Nitric Oxide. Edition No. 3

  • ID: 3833384
  • Book
  • 434 Pages
  • Elsevier Science and Technology
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Nitric Oxide: Biology and Pathobiology, Third Edition, provides information on nitric oxide, a signaling molecule of key importance for the cardiovascular system that regulates blood pressure and blood flow to different organs.

With recent links to the role of nitric oxide in the expression of healthy benefits of controlled diet and aerobic exercise, and the reactions of nitric oxide that can impact cell signaling, this book provides a comprehensive resource during a time when increased research attention is being paid across the fields of pharmacology, biochemistry, cell and molecular biology, chemistry, immunology, neurobiology, immunology, nutrition sciences, drug development and the clinical management of both acute and chronic diseases.

  • Includes perspectives from Jack Lancaster on the discovery of EDRF and nitric oxide
  • Provides detailed coverage of the new gaseous signaling agents
  • Features expanded coverage on the principles of biology, including nitric oxide synthases, nitrite and nitrate biology and pathobiology, and signaling mechanisms
  • Incorporates expanded pathobiology coverage, including nitric oxide and cardiovascular function, obesity, diabetes, and erectile function/dysfunction

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Perspective 1. A concise history of the discovery of mammalian nitric oxide (nitrogen monoxide) biogenesis

Chemical Biology 2. An integrated view of the chemical biology of NO, CO, H2S and O2 3. Detection of nitric oxide and related species in biological systems: A state-of-the-art review 4. S-nitrosothiols and nitric oxide biology and therapeutics 5. Cooperative interactions between NO and H2S: Chemistry, biology, physiology, pathophysiology 6. Heme protein metabolism of NO and nitrite

Enzymology 7. Cross-regulation between iNOS/NO and Wnt/ß-catenin signaling pathways 8. Regulation and physiological functions of NO-sensitive guanylyl cyclase 9. Upcoupling eNOS in cardiovascular disease

Biology/Pharmacology 10. Synthesis, actions and perspectives of nitric oxide in photosynthetic organisms 11. Mitochondria and nitric oxide 12. Nitric oxide formation from inorganic nitrate 13. Biochemistry of molybdopterin nitrate/nitrite reductases 14. NOS, NO and the red cell 15. Update on nitrite reduction in ischaemic disease: Mechanisms and clinical translation 16. Electrophilic Nitro-Fatty Acids: Nitric Oxide and Nitrite-Derived Signaling Mediators and New Drug Candidates 17. Regulation of redox signaling by a nitrated nucleotide and reactive cysteine persulfides 18. Diffusional control of nitric oxide in the vessel wall 19. Asymmetric-Dimethylarginine 20. The role of nitric oxide in epigenetic regulation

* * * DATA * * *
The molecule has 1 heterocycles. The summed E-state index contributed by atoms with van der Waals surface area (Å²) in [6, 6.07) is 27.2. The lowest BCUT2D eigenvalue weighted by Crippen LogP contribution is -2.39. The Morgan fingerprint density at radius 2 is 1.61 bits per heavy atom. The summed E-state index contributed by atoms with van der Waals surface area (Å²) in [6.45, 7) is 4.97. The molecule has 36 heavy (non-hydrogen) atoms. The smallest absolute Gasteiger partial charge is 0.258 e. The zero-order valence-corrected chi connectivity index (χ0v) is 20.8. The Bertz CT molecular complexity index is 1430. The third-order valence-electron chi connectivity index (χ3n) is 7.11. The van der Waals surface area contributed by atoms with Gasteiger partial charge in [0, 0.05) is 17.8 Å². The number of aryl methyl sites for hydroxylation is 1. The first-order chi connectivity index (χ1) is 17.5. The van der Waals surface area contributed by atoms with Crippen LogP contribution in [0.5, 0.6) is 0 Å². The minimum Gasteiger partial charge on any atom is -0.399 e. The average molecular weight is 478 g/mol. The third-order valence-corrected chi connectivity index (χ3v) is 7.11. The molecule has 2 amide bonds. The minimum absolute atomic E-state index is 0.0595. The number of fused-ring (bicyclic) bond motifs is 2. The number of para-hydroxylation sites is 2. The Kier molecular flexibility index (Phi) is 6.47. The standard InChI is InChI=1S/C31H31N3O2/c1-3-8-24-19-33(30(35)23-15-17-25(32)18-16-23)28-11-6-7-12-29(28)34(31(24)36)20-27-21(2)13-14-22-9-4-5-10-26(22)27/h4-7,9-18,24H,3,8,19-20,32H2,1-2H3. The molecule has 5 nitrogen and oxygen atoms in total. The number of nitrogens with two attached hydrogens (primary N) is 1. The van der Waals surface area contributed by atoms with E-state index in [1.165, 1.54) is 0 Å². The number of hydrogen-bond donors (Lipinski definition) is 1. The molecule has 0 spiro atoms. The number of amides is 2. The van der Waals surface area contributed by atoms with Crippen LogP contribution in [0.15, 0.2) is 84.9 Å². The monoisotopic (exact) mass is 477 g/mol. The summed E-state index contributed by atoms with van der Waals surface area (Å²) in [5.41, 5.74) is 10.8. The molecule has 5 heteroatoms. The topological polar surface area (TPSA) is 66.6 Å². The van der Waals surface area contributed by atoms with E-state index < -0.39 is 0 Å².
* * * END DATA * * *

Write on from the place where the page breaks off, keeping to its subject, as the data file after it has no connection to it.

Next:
Inflammation and Pathobiology 21. Peroxynitrite formation and detection in living cells 22. Nitric oxide in sepsis and hemorrhagic shock: Beneficial or detrimental? 23. NO signaling defects in hypertension 24. Nitric oxide regulation of cardiovascular physiology and pathophysiology 25. Inhaled nitric oxide: Current clinical use and future potential uses and development 26. The defective arginine-nitric oxide pathway in sickle cell disease 27. Aberrant nitric oxide signaling contributes to protein misfolding in neurodegenerative diseases via S-nitrosylation and tyrosine nitration 28. NO in cancer: Carcinogenesis, metastases and therapy

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Ignarro, Louis J.
Louis J. Ignarro, PhD, is Distinguished Professor Emeritus of the Department of Molecular and Medical Pharmacology at the UCLA School of Medicine. He has broad and extensive experience in the molecular and chemical biology of the nitric oxide-cyclic GMP signaling systems. He and his basic research teams have discovered and expanded the production and actions of nitric oxide in mammalian tissues, including the protective roles of nitric oxide in preventing hypertension, stroke and myocardial infarction, and its neurotransmitter role as the mediator of erectile function in humans. For these discoveries, he was awarded the Nobel Prize in Physiology or Medicine.
Freeman, Bruce
Bruce Freeman, PhD is the Irwin Fridovich Distinguished Professor and Chair of the Department of Pharmacology and Chemical Biology at the University of Pittsburgh School of Medicine. He has extensive experience in the biochemistry and pharmacology of nitric oxide signaling and oxidative inflammatory reactions. He and his research team have pioneered the discovery of potent inflammatory and cell signaling mediators, that are now being translated into new therapeutic strategies by Complexa, Inc.
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